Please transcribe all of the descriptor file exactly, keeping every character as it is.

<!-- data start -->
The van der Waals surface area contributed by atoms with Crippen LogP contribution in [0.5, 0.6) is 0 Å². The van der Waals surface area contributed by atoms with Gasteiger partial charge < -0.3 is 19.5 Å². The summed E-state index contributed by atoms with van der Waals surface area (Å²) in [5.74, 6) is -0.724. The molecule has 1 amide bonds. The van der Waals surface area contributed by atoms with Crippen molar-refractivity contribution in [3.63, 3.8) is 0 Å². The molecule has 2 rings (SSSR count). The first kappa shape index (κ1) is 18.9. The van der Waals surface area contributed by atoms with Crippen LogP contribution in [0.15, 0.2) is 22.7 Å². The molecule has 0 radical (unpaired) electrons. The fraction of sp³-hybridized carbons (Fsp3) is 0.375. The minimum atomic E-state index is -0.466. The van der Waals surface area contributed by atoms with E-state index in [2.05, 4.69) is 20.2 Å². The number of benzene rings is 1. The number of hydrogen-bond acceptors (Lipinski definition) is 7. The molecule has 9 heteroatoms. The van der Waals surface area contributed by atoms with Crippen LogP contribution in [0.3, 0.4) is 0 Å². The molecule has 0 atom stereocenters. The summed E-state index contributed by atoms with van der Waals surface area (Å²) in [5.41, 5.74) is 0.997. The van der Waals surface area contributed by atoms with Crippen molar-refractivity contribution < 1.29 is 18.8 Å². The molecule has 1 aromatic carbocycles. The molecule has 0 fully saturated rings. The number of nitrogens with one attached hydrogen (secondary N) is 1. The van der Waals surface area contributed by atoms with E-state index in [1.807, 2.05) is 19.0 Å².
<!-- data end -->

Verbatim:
The van der Waals surface area contributed by atoms with Crippen LogP contribution in [0.5, 0.6) is 0 Å². The van der Waals surface area contributed by atoms with Gasteiger partial charge < -0.3 is 19.5 Å². The summed E-state index contributed by atoms with van der Waals surface area (Å²) in [5.74, 6) is -0.724. The molecule has 1 amide bonds. The van der Waals surface area contributed by atoms with Crippen molar-refractivity contribution in [3.63, 3.8) is 0 Å². The molecule has 2 rings (SSSR count). The first kappa shape index (κ1) is 18.9. The van der Waals surface area contributed by atoms with Crippen LogP contribution in [0.15, 0.2) is 22.7 Å². The molecule has 0 radical (unpaired) electrons. The fraction of sp³-hybridized carbons (Fsp3) is 0.375. The minimum atomic E-state index is -0.466. The van der Waals surface area contributed by atoms with E-state index in [2.05, 4.69) is 20.2 Å². The number of benzene rings is 1. The number of hydrogen-bond acceptors (Lipinski definition) is 7. The molecule has 9 heteroatoms. The van der Waals surface area contributed by atoms with Crippen LogP contribution in [0.3, 0.4) is 0 Å². The molecule has 0 atom stereocenters. The summed E-state index contributed by atoms with van der Waals surface area (Å²) in [5.41, 5.74) is 0.997. The van der Waals surface area contributed by atoms with Crippen molar-refractivity contribution < 1.29 is 18.8 Å². The molecule has 1 aromatic carbocycles. The molecule has 0 fully saturated rings. The number of nitrogens with one attached hydrogen (secondary N) is 1. The van der Waals surface area contributed by atoms with E-state index in [1.807, 2.05) is 19.0 Å².